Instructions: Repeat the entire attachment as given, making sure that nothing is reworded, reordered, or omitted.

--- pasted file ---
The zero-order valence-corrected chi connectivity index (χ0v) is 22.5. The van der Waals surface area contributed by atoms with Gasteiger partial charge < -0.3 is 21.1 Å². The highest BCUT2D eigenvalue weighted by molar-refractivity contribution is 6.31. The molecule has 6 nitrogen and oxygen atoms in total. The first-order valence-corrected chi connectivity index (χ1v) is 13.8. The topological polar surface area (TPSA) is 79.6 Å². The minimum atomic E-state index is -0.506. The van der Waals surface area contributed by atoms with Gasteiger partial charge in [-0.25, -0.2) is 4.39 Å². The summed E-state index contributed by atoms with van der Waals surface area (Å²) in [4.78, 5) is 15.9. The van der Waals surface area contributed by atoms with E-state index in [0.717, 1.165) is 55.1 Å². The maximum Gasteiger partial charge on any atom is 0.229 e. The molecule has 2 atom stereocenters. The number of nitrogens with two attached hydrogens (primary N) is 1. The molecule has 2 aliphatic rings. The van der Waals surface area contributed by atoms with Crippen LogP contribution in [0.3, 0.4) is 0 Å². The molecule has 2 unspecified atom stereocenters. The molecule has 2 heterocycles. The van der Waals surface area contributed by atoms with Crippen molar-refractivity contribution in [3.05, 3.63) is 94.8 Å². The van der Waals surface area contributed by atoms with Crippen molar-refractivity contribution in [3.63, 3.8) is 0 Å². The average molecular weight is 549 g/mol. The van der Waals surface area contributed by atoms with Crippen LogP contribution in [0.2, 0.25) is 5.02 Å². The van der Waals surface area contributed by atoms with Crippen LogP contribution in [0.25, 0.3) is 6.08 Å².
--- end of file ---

The zero-order valence-corrected chi connectivity index (χ0v) is 22.5. The van der Waals surface area contributed by atoms with Gasteiger partial charge < -0.3 is 21.1 Å². The highest BCUT2D eigenvalue weighted by molar-refractivity contribution is 6.31. The molecule has 6 nitrogen and oxygen atoms in total. The first-order valence-corrected chi connectivity index (χ1v) is 13.8. The topological polar surface area (TPSA) is 79.6 Å². The minimum atomic E-state index is -0.506. The van der Waals surface area contributed by atoms with Gasteiger partial charge in [-0.25, -0.2) is 4.39 Å². The summed E-state index contributed by atoms with van der Waals surface area (Å²) in [4.78, 5) is 15.9. The van der Waals surface area contributed by atoms with E-state index in [0.717, 1.165) is 55.1 Å². The maximum Gasteiger partial charge on any atom is 0.229 e. The molecule has 2 atom stereocenters. The number of nitrogens with two attached hydrogens (primary N) is 1. The molecule has 2 aliphatic rings. The van der Waals surface area contributed by atoms with Crippen LogP contribution in [0.3, 0.4) is 0 Å². The molecule has 2 unspecified atom stereocenters. The molecule has 2 heterocycles. The van der Waals surface area contributed by atoms with Crippen molar-refractivity contribution in [3.05, 3.63) is 94.8 Å². The van der Waals surface area contributed by atoms with Crippen molar-refractivity contribution in [3.63, 3.8) is 0 Å². The average molecular weight is 549 g/mol. The van der Waals surface area contributed by atoms with Crippen LogP contribution in [0.2, 0.25) is 5.02 Å². The van der Waals surface area contributed by atoms with Crippen LogP contribution in [0.25, 0.3) is 6.08 Å².